Want to know why you keep sabotaging your daily meditation practice with distractions and excuses?
I don’t know how to tell you this, but one of the cold hard truths of meditation is that sometimes it really sucks. I mean, it’s mostly a self-nurturing and emotion-soothing activity. Mostly.
It’s just that one of the most beneficial effects can also be one of the most upsetting and destabilising for those of us who have a past and have emotions. Oh, that’s you? Yeah, it’s me too.
Put simply, there’s just no running away from your true feelings about anything when you’re a regular meditator.
And when life is going off the rails and it feels easier to just abandon your meditation practice ’cause you’re “too stressed”, well I hate to sound like your mother, but that’s when you need MORE meditation, not less my dear.
Just because it sometimes makes you feel worse rather than better, doesn’t mean it’s not doing you good. I sound like a health tonic peddler from yesteryear; “drink it all down now girlie.”
If you’re anything like me, when the stuff hits the fan it gets swallowed down so there’s only the faintest taste left in your mouth. And yet, you think you’re dealing with it and subsequently, you think you’re feeling okay.
Just last month I had to process some sad family news that left me reeling in ways I found quite surprising given my rigorous self-care regime and pretty healthy emotional state. It was a few days after I was told the news that I woke up feeling very flat and sad. I knew I had to take some time out to meditate and sit with the feelings that were weighing me down.
So I sat for about 20 minutes. I later realised that this was nowhere near long enough because upon emerging from the room after my meditation, my husband asked me a simple question and then he responded with mild disappointment to my response and, well, I completely lost it.
There was some screaming and crying. It didn’t last for long but it was pretty scary and exhausting for us both.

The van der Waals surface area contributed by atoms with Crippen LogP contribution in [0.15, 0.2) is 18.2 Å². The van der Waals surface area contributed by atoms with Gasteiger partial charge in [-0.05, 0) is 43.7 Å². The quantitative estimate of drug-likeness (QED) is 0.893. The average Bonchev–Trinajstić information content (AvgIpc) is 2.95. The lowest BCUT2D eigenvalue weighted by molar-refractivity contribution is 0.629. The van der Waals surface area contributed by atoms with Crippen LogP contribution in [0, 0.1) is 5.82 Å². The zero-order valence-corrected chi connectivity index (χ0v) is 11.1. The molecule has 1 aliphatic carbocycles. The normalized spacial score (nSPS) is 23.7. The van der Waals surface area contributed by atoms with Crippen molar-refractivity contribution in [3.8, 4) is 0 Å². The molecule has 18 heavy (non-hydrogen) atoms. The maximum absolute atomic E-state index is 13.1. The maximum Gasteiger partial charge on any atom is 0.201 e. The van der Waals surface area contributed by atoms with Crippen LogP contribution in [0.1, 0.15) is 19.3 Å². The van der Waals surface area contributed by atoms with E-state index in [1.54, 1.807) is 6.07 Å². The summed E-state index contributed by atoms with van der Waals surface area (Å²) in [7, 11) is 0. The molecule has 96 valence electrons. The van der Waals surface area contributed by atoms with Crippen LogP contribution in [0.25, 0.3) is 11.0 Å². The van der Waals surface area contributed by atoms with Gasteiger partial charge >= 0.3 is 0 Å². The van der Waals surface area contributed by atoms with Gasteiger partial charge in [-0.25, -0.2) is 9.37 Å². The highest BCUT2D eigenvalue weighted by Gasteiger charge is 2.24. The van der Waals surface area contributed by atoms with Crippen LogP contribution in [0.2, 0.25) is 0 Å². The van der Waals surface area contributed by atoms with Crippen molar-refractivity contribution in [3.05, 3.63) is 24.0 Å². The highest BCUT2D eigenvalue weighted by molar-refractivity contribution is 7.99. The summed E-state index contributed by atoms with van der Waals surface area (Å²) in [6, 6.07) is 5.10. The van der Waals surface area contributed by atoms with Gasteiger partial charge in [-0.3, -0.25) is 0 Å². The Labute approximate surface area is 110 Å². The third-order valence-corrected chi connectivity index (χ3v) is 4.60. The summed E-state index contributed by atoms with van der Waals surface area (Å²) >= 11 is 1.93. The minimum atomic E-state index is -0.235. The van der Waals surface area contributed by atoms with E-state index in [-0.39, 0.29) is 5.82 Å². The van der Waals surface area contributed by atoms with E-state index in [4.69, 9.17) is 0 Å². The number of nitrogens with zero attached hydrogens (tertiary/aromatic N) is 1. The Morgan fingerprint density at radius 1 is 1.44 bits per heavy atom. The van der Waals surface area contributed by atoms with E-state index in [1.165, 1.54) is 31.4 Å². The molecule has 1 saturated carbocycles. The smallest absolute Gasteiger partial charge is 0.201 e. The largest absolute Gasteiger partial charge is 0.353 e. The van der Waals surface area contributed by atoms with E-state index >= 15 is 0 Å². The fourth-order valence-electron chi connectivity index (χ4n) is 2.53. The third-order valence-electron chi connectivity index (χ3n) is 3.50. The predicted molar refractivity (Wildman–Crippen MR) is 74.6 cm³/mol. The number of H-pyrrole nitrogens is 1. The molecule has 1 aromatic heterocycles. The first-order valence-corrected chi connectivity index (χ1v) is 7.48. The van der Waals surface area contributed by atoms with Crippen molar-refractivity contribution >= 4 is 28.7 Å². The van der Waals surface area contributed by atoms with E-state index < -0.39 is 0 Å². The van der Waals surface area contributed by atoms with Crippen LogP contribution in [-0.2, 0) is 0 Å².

I’m sharing this with you for a couple of reasons. Firstly to reassure you that I’m just like anyone else when placed under stress (perhaps even more sensitive than the average peep). Secondly to declare that emotional outbursts are sometimes necessary and healthy as a marvelous release of pent up energy.
And also, to acknowledge that had I been a little more in touch with the depth of feeling that was there that day, I would have sat in meditation for much longer and probably accessed the tears that needed to be shed in a much more gentle way.
Which way is better?
As my 12 year old daughter often says, “Meh? (shoulder shrug).”
Who knows. Nothing we experience is actually wrong or bad, it’s just that with the benefit of hindsight we can reflect on what happened and then make a different choice next time around.
What I want to express here though is that although meditation taps into our deeper emotions which can make us feel less than calm and Zen-like, avoiding feeling them is not a great alternative.
What we’re dealing with here is a genuine human need to slow it all down and be REAL.
Our culture leads us to believe that distraction is the answer to everything that upsets us:
- Eat something
- Buy something
- Watch something
- Be outraged
- Be critical of others
- Talk non-stop
- Plan another holiday….
These distractions don’t serve us really though do they? They neither heal us, resolve our problems nor make us happy.
I don’t need to outline our mental or physical health stats do I?
They just mask what’s really missing and that for me is; inner peace, trust in a higher power and the wholeness inherent in every moment. Plus the reality that we humans have emotions like fear, sadness, grief and anger.
How come we can feel it for a television show character but not for ourselves?
Something to ponder <3